I learned this about Ben Hogan when I tried to reconcile the number of degrees on a personal wedge Gene Sheeley was making for him. That same wedge design and specs would later need to be forged and duplicated at a Chicago factory.
Sometime long before I came along, Mr. Hogan, Gene and previous engineers developed a unique fixture to measure the loft and lie angle on irons and wedges, which you can see below. It was a rotation turret table pitched at an angle with some extra engineering measurement features welded on. With this fixture, one could fix or press the face of the club to a plate and turn the turret handle until the butt of the club pointed at a target lie measurement scale (in the shape of a sweep radius). After the club was aimed correctly, one could site out and read the lie of the club on the scale radius. At the same time, the loft could be read on the turret gauge.
With no engineering or formal physics schooling, Mr. Hogan knew instinctively that the loft and lie of an iron combined to determine the launch vector.
He must have come to realize these specifications were synergistic while “digging his game out of the dirt,” and Mr. Hogan and Gene had come up with this ingenious fixture. It was very creative thinking for its time. After they built that one fixture and it was used to set and gauge all of Mr. Hogan’s clubs — both his personal clubs, and his company’s clubs. It became the only standard for Hogan touring pros, the factory and all things Ben Hogan.
Years later, Gene gave me this historic fixture.
I have since donated it to the Ben Hogan Museum in Dublin, Texas, where it is on display. I think Gene and Mr. Hogan would have wanted that. I would implore anyone who loves Hogan lore (or his real clubs) to make a trip there some day. The museum is full of Mr. Hogan’s things and is a wonderful tribute.
Back to 1988 in Fort Worth. The one problem with the ingenious loft and lie machine was that the fixture did not travel. It was massive — about the size and weight of a modern washing machine. And while Mr. Hogan’s loft and lie fixture was very consistent and the products of this machine fit his eye and expectations, it did not read in true engineering degrees. That’s right, when Hogan thopught his machine was 56 degrees it was not really 56 degrees. Hogan degrees were about 1-to-2 degrees different!
As the head of the product development team in Fort Worth, I needed to communicate the actual and accurate degrees and dimensions of irons and wedges to vendors in California and Chicago, so I was in a box. As a side note, Mr. Hogan was a patriot and would require all clubs and components under his name to be 100 percent made in the USA. I will give you more detail in a story of how I know this a little later.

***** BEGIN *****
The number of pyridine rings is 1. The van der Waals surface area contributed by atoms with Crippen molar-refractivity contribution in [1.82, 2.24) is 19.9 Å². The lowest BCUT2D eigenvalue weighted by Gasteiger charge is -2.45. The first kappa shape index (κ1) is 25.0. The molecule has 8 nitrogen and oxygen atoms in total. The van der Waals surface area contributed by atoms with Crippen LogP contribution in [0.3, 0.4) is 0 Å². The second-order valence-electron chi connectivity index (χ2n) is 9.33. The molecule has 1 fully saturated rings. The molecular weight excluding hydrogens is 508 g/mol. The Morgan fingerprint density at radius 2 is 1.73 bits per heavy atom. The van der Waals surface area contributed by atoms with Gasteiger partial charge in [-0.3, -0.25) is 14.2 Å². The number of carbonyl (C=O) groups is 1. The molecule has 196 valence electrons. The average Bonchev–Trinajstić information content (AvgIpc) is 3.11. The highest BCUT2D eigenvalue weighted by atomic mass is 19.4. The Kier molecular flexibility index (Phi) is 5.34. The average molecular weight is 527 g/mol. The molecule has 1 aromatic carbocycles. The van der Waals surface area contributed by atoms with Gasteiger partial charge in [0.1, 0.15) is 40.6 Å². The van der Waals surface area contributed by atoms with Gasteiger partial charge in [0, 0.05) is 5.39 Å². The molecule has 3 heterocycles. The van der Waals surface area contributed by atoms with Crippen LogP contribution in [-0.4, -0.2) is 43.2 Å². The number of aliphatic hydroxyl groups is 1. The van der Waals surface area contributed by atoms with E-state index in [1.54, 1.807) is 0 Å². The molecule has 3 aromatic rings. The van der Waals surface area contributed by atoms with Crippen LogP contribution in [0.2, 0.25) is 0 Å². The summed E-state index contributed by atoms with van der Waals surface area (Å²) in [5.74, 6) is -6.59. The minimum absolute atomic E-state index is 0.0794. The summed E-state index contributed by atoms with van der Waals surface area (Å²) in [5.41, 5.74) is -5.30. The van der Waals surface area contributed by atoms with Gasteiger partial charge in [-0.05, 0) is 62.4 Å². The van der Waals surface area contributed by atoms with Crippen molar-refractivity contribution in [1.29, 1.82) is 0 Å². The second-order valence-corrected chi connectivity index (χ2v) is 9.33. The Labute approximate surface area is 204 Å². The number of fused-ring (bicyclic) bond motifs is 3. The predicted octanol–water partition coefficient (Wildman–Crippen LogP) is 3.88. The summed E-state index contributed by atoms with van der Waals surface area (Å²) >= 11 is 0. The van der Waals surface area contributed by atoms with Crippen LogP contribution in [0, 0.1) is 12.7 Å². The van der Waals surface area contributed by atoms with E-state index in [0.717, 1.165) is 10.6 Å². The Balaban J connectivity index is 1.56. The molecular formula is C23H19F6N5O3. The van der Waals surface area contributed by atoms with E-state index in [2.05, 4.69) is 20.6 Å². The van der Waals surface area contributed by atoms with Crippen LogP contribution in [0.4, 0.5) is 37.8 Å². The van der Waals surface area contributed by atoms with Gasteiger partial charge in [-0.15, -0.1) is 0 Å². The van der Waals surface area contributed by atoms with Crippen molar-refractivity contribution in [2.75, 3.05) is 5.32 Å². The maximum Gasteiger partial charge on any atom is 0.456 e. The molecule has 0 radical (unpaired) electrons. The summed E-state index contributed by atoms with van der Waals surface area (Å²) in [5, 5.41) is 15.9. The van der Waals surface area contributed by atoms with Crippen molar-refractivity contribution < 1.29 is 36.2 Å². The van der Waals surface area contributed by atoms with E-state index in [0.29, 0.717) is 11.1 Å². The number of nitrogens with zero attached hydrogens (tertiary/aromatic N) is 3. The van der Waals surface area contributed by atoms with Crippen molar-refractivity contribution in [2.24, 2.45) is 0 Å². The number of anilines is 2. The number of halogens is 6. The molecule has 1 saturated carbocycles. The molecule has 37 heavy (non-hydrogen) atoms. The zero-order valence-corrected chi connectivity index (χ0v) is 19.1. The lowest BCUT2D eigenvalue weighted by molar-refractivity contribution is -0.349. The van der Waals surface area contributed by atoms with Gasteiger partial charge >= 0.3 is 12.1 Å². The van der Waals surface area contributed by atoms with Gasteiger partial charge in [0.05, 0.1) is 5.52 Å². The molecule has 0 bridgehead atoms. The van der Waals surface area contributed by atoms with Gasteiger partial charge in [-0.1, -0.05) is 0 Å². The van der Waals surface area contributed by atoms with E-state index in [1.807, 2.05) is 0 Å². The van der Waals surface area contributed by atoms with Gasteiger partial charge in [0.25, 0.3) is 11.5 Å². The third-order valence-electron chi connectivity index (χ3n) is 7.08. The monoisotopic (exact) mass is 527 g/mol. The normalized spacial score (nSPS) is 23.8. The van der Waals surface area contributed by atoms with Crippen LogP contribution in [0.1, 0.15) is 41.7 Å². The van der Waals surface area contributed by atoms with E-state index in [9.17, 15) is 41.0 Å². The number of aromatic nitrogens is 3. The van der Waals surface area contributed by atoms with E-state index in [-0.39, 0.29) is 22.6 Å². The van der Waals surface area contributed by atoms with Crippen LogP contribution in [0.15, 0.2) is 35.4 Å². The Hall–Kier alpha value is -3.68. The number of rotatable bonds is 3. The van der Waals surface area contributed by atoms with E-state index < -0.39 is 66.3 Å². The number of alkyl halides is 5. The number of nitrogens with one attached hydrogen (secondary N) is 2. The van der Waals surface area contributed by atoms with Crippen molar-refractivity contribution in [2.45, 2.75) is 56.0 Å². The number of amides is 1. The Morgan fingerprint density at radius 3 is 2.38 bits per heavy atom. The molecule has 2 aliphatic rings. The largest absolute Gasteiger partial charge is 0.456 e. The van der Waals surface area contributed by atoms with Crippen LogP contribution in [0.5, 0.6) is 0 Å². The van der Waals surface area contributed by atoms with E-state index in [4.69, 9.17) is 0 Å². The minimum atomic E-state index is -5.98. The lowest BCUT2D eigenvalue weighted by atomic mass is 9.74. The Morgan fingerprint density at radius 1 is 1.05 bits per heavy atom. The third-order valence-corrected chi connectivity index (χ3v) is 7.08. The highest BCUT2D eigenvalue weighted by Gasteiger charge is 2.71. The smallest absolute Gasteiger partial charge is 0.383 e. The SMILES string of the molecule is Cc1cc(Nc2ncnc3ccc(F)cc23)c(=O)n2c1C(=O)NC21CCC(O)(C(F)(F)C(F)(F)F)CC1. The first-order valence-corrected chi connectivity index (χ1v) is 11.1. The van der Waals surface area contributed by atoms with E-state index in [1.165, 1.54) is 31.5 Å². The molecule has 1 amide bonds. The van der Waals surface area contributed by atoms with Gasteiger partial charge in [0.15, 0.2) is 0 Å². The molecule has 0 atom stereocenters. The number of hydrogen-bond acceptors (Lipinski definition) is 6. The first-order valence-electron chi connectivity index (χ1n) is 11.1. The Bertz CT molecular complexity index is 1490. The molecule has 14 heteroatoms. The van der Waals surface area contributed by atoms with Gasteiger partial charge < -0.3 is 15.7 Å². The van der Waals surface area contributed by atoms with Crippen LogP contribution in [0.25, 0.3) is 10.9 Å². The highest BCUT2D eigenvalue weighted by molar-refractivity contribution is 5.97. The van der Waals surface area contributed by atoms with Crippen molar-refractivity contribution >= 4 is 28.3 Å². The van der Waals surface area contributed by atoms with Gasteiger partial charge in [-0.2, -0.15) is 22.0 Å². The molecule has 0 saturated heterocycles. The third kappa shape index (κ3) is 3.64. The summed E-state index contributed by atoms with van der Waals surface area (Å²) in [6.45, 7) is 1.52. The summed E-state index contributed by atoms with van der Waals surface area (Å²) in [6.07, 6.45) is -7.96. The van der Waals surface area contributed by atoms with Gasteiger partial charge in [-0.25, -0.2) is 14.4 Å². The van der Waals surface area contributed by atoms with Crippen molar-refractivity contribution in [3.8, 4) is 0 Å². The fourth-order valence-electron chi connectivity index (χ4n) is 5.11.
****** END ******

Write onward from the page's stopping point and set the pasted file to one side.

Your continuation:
Ben Hogan Had His Own Personal Math for Club Specs!
Earlier in my engineering training, I had learned engineering standard measurement technique for machined parts that required a sine plate and a Bridgeport-type mill.
Yes, the same sine as you might have learned in high school trigonometry. Early in this club degree dilemma I tried to have a discussion with Gene about it, but he didn’t see a problem. As far as he was concerned, he, Mr. Hogan and their bulky fixture were right and the trigonometry and engineering worlds were wrong. “Case closed,” Gene said, and he would never bring it up with Mr. Hogan. I considered pushing the math matter higher up the company food chain. If I did, however, it might appear to embarrass Gene and Mr. Hogan. I also had to consider the fact that sometimes the messenger with bad news is killed, or in my case, let go!
Only recently during one of our jaunts up to his office had Mr. Hogan shocked me by asking me a question. Mr. Hogan asked me how much hook I saw in a wood Gene was showing him. Without knowing when, I must have crossed over a trust line and paid the final installment of my dues.
“It does look a bit hooked,” I stammered.
That was a safe response, because Gene had told me Mr. Hogan sees everything a couple of degrees more hooked than it measures, and I’ve run across many elite players over the years who see face angles the same way. With Mr. Hogan actually talking to me now, I wasn’t ready to blow up the new trust by telling him and Gene his machine “lied” consistently by a couple of degrees. With that, I quietly developed a chart and formula that would convert all Sheeley/Hogan fixture degrees to true engineering sine-plate calibrated degrees. With this secret formula and chart, I was able to do my job properly and those two incredible and historic men of the club I loved could stay happy.
A bit later, however, I made an eror and got bit in the butt. By this point, I could go in and see Mr. Hogan alone. One morning I went in there to show him one of Gene’s new prototype models. I don’t remember where Gene was. When I got to his office, Hogan dropped the wedge to the floor and eye balled it like he always did. Just a few seconds later, he told me it was 0.75 degrees too weak.
I’m sure Mr. Hogan could see my skeptical reaction and read my thoughts. In my head I was saying to myself:
Read on to find out whether Hogan was correct on that lie angle.
Source: Golf Wrx Tom Stites
Pictures: Ben Hogan Museum in Dublin, Texas
Thanks for reading Ben Hogan Had His Own Personal Math for Club Specs!